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britain and the party opposite has a history of going in and surrendering. but can ask the prime minister is the difference between that site and decide. that side wants to deny them. >> i think my honorable friend makes a very important point. frankly, the british public have seen treaty after treaty introduced to this house passing powers from westminster to brussels. they've seen a huge change in the european union over the last 30 years. they see a big change taking place because of the euro zone and that is why i think it's right to resell our relationship with europe and then to trust the people. >> thank you, mr. speaker. [inaudible] recent revolutions show about the secretive series abuse of powers continues with involvement of the police and
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the security services. will be prime minister have an investigation into the scandal that has ruined, continues to run the lives of many hard-working men, women, and their families? >> the honorable member quite rightly raised the issue that i know the opposition will be racing today in the debate and let me say the blacklisting that occurred was a completely unacceptable project that i think the previous government was right to bring in legislation to make it unlawful. we've seen no evidence that the blacklisting regulations introduced are not doing their job and the company responsible was shut down in 2000. at me say this but i do welcome the openness and frankness that labour are using to look at something that went wrong while they were in office. >> thank you, mr. speaker. my right honorable friend insisted on live excellent principles, including democracy based on national -- and ever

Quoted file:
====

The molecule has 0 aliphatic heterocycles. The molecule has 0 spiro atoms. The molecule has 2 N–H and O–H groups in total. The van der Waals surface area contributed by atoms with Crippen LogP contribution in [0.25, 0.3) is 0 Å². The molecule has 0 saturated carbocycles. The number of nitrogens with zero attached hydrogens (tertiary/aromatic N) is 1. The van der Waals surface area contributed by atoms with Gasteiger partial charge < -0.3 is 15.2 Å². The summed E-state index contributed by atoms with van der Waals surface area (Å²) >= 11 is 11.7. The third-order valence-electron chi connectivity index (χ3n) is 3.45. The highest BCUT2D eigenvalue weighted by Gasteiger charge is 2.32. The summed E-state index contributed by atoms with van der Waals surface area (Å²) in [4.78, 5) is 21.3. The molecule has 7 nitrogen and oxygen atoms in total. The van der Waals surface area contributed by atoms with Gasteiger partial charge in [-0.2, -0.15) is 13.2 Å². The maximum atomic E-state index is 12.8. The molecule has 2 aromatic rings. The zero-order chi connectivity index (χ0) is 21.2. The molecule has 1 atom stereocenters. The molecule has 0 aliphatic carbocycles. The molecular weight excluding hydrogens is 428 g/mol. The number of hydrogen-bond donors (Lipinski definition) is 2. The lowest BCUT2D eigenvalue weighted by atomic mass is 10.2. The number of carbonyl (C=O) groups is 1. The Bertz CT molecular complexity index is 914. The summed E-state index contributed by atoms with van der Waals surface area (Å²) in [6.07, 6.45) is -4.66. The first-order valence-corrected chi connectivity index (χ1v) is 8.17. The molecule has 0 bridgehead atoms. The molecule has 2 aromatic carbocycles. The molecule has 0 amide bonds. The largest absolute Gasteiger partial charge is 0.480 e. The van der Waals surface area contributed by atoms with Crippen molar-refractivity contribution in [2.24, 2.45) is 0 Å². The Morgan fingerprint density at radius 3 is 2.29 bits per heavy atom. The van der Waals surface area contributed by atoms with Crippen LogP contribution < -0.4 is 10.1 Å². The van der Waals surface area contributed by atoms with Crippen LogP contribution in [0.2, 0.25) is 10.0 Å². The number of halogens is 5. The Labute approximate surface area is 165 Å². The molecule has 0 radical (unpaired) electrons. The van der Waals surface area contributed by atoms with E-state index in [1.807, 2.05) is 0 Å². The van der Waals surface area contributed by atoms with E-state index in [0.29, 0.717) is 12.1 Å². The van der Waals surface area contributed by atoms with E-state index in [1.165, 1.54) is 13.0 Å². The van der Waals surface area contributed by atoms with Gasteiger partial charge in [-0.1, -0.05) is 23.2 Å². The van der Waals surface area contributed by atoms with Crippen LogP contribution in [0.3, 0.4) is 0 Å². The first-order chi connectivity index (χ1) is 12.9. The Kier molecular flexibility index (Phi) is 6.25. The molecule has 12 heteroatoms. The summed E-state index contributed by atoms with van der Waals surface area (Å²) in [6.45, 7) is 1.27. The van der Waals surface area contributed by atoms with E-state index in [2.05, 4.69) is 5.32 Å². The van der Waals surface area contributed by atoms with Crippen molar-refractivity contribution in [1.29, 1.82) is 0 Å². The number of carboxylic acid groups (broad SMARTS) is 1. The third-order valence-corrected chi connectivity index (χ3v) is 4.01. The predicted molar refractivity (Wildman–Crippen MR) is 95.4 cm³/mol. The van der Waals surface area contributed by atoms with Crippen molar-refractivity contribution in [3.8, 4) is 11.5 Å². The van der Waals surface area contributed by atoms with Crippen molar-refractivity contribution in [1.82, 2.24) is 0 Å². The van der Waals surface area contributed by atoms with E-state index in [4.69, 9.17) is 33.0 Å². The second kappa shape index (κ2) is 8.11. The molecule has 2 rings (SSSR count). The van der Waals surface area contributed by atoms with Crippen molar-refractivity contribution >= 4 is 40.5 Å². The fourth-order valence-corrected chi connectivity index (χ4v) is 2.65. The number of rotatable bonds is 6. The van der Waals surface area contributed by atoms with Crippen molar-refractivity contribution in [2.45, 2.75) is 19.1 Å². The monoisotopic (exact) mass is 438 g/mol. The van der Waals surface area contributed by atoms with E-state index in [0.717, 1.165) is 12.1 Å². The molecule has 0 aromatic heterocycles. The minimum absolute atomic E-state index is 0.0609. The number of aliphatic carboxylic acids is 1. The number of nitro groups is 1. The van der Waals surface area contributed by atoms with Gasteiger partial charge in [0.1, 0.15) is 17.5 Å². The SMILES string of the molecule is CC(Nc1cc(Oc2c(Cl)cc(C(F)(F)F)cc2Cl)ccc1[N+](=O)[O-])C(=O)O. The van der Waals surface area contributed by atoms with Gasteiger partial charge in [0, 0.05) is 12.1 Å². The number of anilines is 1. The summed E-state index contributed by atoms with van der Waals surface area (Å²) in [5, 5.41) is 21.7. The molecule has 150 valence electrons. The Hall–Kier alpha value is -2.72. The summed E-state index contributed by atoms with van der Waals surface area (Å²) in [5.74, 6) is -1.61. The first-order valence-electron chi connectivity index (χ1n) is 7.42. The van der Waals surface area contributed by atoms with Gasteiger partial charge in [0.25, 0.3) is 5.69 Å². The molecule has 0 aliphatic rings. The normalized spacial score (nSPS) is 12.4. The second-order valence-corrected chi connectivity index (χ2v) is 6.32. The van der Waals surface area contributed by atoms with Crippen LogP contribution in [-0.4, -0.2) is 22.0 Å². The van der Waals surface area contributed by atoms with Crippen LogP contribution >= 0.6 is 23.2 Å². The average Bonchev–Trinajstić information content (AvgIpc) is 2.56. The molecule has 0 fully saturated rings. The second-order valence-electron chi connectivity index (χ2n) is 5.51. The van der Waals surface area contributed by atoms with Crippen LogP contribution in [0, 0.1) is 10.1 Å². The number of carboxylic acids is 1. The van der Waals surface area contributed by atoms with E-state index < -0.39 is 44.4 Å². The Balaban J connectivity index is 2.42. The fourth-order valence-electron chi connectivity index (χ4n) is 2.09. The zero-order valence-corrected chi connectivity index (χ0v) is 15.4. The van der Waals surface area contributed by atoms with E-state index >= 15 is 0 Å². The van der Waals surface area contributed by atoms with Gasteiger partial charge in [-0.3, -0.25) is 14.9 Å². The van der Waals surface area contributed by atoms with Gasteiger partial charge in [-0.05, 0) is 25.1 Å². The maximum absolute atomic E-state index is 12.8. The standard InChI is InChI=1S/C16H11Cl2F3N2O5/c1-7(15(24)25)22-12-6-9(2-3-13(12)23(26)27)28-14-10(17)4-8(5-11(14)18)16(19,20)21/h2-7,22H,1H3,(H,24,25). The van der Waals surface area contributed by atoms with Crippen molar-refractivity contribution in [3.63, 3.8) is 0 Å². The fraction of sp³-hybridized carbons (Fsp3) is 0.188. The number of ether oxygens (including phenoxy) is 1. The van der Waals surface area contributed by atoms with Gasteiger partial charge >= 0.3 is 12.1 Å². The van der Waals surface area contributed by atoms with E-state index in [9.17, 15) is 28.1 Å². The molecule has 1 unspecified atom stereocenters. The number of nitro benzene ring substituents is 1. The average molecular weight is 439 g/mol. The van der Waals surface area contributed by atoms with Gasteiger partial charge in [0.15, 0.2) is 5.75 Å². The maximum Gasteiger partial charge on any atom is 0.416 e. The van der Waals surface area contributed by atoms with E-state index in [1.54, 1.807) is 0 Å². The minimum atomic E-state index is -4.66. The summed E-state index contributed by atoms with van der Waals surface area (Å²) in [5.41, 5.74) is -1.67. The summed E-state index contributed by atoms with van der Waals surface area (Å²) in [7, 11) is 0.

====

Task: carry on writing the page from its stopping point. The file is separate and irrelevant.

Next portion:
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closer union. other member states wants to go ahead with more integration and are demanding it. last year on the fiscal compact they ignored a veto and went ahead irrespective of the rules of the european union. will my right honorable friend tell us what happened if by next spring they insist on going ahead with their own intended proposals, and what would he do in response? >> first of all can i think my honorable friend for what he said. i believe what is going to happen is that the euro zone countries do need to make changes to the european union, as i put in my speech this morning. they are changing the union to fix the currency. that is what the presidents report is about. that is what the reports about that it proposes quite wide-ranging treaty change. i think this frankly gives us the opportunity and the right to argue that for those countries that are not in the euro zone, and, frankly, i believe are never going to join the euro